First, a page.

GOBLINS is written well, in Bernstein’s signature style. The story flows at a nice, even pace, and the exposition is not overly drawn out. This aspect of his writing style is one of the major draws for me; he focuses more on the story and lets the reader paint a mental picture of the details.

The characters are well thought out and believable. Most could be folks right out of our own hometowns. The goblins are vicious and horrific, demonic hellspawn that are nasty antagonists for the story. I particularly like the goblins’ origin story. I’m not sure if it is based on fact or if Bernstein made it up, but the story certainly makes the creatures more credible and thus, more terrifying.

GOBLINS is good, old fashion horror fun. It is gory, gruesome, and chocked full of horrifying scenarios. The historical tie-in to a well-known mystery is also a nice addition. I recommend giving GOBLINS a look, but don’t expect any wand-wielding wizards in this story…the only fantasy involved here is the one where the goblins dream of bathing on your blood…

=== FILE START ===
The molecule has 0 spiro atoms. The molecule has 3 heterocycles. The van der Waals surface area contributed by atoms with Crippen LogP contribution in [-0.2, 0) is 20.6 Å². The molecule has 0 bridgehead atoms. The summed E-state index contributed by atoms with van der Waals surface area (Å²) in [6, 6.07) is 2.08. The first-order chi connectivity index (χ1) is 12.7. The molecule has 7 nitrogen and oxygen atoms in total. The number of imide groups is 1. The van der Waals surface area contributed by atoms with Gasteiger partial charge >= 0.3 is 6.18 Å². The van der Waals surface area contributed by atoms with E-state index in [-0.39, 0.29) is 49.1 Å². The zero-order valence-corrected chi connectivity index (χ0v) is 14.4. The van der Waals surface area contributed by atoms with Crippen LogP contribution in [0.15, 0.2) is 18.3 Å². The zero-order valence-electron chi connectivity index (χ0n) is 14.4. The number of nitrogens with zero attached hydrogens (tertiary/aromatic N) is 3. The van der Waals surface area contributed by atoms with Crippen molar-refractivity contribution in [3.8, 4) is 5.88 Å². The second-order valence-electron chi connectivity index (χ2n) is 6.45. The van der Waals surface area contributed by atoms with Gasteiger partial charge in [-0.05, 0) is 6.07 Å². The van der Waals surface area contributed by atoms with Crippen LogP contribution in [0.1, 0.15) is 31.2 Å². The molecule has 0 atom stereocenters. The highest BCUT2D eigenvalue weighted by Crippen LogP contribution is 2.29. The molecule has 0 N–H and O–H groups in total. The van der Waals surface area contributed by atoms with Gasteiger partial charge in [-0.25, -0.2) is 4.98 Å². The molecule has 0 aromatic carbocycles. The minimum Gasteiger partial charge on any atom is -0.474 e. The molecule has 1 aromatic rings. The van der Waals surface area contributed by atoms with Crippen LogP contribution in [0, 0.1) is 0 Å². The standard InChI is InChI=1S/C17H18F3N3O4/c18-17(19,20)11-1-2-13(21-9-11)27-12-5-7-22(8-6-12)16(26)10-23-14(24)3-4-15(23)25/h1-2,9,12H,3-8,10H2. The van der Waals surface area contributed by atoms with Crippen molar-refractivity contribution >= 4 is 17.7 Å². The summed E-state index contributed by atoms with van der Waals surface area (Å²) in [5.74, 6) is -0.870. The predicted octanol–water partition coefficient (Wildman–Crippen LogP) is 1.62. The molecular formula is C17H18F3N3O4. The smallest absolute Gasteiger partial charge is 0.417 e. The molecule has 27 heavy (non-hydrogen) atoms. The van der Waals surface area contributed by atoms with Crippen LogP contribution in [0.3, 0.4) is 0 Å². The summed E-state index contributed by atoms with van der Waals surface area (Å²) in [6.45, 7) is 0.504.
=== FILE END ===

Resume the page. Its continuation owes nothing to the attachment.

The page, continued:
The book is available now in a variety of formats.

MSB

Movie Review – The Dead Lands (2015)

The Dead Lands
Directed by Toa Fraser
Courtesy of Magnet Releasing
Release Date: August 4, 2015

the dead lands

I’ve been intrigued about the film THE DEAD LANDS for a long time. I saw a trailer for it several months ago, and the raw savagery within it caught my eye immediately. I figured if I could watch it, I’d be in for a real treat. Sure enough, I was right. THE DEAD LANDS is an epic masterpiece of old-world action and intense drama.

If you are not familiar with THE DEAD LANDS, here is the plot synopsis courtesy of Magnet Releasing: